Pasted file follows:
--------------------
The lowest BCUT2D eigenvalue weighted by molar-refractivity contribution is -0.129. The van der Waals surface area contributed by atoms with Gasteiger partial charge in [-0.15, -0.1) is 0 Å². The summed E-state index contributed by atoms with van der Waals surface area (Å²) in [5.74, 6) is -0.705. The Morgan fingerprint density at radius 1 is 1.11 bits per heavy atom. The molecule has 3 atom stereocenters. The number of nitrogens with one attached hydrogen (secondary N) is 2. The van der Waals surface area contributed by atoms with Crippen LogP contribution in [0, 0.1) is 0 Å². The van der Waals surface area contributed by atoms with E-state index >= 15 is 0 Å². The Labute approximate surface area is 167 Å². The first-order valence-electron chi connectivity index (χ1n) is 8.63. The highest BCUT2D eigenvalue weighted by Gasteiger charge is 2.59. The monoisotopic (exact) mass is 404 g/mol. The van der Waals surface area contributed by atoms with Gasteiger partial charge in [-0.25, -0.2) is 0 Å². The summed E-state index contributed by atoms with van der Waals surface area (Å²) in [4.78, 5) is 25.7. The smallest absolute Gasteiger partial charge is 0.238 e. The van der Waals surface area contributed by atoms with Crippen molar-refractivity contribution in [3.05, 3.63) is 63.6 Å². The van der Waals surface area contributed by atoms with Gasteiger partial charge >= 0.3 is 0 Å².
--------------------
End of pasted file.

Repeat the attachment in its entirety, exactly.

The lowest BCUT2D eigenvalue weighted by molar-refractivity contribution is -0.129. The van der Waals surface area contributed by atoms with Gasteiger partial charge in [-0.15, -0.1) is 0 Å². The summed E-state index contributed by atoms with van der Waals surface area (Å²) in [5.74, 6) is -0.705. The Morgan fingerprint density at radius 1 is 1.11 bits per heavy atom. The molecule has 3 atom stereocenters. The number of nitrogens with one attached hydrogen (secondary N) is 2. The van der Waals surface area contributed by atoms with Crippen LogP contribution in [0, 0.1) is 0 Å². The van der Waals surface area contributed by atoms with E-state index >= 15 is 0 Å². The Labute approximate surface area is 167 Å². The first-order valence-electron chi connectivity index (χ1n) is 8.63. The highest BCUT2D eigenvalue weighted by Gasteiger charge is 2.59. The monoisotopic (exact) mass is 404 g/mol. The van der Waals surface area contributed by atoms with Gasteiger partial charge in [-0.25, -0.2) is 0 Å². The summed E-state index contributed by atoms with van der Waals surface area (Å²) in [4.78, 5) is 25.7. The smallest absolute Gasteiger partial charge is 0.238 e. The van der Waals surface area contributed by atoms with Crippen molar-refractivity contribution in [3.05, 3.63) is 63.6 Å². The van der Waals surface area contributed by atoms with Gasteiger partial charge >= 0.3 is 0 Å².